There are two ways I
know to find the M.A.C. The first is mathmatical, the second is graphic. The graphic
method has the advantage of not only determining the M.A.C., but also indicates its location on the wing. If you have a straight rectangular wing,
the M.A.C. is the actual wing chord. Let’s go over the mathmatical method first. To use the following
formula, you need to know only two things: the wing’s chord at the root (Cr) and the
tip (Ct). Plug these numbers into the formula below. Using the example of a wing with a 15" root chord (Cr) and a tip chord (Ct) of 10", the formula cranks out a M.A.C. of 12.7". This is very close to being the average chord of the wing. Now. let’s take a look at a graphic method. If you have either full size or scale drawing of your wing, the hard part is already done as the first step is to make a scale drawing of "your" wing. Figure 1 is a scale computer drawing of the wing in the above example. On your drawing, draw two lines; the first extends forward (perpendicular to the wing span) from the leading edge at the tip and it’s length is equal to the length of the root chord (Cr) on your drawing. Next, draw a line extending back (again perpendicular to the wingspan) from the trailing edge at the root that is as long as the tip chord (Cr) on your drawing. Actually, you can reverse the direction of these lines and the results will be the same but one must go forward and the other back. From the forward end of the line at the tip, draw a line that connects to the aft end of the line at the root. This line will cut diagonally across the wing. The next step is to draw a line that connects the midpoint of the root chord (Cr) to the midpoint of the tip chord (Ct). The location of the M.A.C. is at the intersection of the lines drawn in these two steps. The length of the M.A.C. is the chord of the wing at that point. Measure your scale or full size drawing. Now, that we know what the M.A.C. is,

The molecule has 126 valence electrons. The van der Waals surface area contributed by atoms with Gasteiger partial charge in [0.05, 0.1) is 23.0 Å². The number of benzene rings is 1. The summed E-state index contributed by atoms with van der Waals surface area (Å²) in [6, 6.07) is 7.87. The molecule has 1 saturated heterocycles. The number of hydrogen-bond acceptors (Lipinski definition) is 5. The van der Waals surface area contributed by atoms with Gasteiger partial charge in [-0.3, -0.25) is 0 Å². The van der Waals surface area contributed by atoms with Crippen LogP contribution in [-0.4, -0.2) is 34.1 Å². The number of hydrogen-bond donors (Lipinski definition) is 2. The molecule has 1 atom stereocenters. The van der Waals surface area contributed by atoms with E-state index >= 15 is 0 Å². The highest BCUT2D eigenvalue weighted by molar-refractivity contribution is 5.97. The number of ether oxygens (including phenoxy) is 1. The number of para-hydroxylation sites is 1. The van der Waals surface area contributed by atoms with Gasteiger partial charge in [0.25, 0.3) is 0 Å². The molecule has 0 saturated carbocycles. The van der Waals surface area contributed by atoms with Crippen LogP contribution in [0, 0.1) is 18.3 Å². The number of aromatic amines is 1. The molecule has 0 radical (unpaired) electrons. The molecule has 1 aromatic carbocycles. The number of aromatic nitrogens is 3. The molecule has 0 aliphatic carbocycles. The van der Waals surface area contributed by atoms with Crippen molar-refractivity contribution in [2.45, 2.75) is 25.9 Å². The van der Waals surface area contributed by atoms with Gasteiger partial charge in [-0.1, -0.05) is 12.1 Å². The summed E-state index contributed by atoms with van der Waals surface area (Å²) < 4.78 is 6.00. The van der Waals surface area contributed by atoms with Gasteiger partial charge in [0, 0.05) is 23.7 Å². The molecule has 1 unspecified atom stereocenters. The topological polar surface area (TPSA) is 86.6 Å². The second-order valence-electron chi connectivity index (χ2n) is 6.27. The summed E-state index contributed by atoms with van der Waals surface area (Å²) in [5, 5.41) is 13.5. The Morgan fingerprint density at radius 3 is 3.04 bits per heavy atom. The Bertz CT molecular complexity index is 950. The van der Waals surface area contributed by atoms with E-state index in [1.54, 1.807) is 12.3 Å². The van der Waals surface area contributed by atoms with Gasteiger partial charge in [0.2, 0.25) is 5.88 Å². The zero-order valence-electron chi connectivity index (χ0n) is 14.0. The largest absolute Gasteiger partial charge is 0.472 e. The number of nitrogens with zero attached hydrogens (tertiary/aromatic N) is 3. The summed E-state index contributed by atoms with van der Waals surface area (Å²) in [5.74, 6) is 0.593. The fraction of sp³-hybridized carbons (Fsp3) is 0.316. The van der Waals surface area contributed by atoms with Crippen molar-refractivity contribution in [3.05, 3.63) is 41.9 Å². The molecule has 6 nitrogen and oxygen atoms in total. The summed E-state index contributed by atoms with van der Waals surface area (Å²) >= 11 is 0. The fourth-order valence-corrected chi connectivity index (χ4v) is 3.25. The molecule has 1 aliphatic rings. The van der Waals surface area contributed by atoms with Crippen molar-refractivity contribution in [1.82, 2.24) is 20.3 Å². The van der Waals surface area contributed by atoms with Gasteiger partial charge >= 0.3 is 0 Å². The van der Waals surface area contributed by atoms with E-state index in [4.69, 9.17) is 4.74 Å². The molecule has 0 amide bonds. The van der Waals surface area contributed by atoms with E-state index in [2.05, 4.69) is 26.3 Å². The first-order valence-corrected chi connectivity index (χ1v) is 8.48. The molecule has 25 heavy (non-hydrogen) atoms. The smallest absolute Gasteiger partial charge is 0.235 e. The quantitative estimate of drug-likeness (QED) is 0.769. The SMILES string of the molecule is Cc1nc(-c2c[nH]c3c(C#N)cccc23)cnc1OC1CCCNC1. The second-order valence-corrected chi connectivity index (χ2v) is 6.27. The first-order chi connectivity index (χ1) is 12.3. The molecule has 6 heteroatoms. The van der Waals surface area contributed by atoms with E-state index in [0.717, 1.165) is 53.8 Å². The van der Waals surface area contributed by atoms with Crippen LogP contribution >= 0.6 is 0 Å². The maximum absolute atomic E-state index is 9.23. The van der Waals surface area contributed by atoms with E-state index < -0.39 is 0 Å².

we can determine the T.M.A.: At this point, we now know the M.A.C.
(12.7") and the T.M.A. (33"). Now, we need to know the areas of the wing and the
horizonal stabilizer. For non-rectangular surfaces, the easiest way to calculate the area
is to divide the wing into rectangles and triangles. The area of a triangle is equal to
1/2 the length times the width. For example, the wing area is 875 sq." (SW) and the
horizontal stab area (SH) is 165 sq.". |